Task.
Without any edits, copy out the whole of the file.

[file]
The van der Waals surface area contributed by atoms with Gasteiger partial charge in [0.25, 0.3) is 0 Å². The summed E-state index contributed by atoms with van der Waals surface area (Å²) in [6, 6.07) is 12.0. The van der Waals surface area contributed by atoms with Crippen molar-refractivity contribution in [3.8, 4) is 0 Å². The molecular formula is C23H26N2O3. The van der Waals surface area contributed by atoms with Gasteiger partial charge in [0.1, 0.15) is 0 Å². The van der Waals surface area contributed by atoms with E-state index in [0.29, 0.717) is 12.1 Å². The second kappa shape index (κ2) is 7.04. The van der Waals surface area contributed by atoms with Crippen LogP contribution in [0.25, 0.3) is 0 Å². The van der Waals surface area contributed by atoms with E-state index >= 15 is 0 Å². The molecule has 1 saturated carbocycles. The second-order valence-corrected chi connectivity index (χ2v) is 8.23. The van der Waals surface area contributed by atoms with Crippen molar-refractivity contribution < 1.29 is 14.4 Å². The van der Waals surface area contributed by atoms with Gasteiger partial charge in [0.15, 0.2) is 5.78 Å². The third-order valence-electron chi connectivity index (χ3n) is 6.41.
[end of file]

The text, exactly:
The van der Waals surface area contributed by atoms with Gasteiger partial charge in [0.25, 0.3) is 0 Å². The summed E-state index contributed by atoms with van der Waals surface area (Å²) in [6, 6.07) is 12.0. The van der Waals surface area contributed by atoms with Crippen molar-refractivity contribution in [3.8, 4) is 0 Å². The molecular formula is C23H26N2O3. The van der Waals surface area contributed by atoms with Gasteiger partial charge in [0.1, 0.15) is 0 Å². The van der Waals surface area contributed by atoms with E-state index in [0.29, 0.717) is 12.1 Å². The second kappa shape index (κ2) is 7.04. The van der Waals surface area contributed by atoms with Crippen LogP contribution in [0.25, 0.3) is 0 Å². The van der Waals surface area contributed by atoms with E-state index >= 15 is 0 Å². The molecule has 1 saturated carbocycles. The second-order valence-corrected chi connectivity index (χ2v) is 8.23. The van der Waals surface area contributed by atoms with Crippen molar-refractivity contribution < 1.29 is 14.4 Å². The van der Waals surface area contributed by atoms with Gasteiger partial charge in [0.15, 0.2) is 5.78 Å². The third-order valence-electron chi connectivity index (χ3n) is 6.41.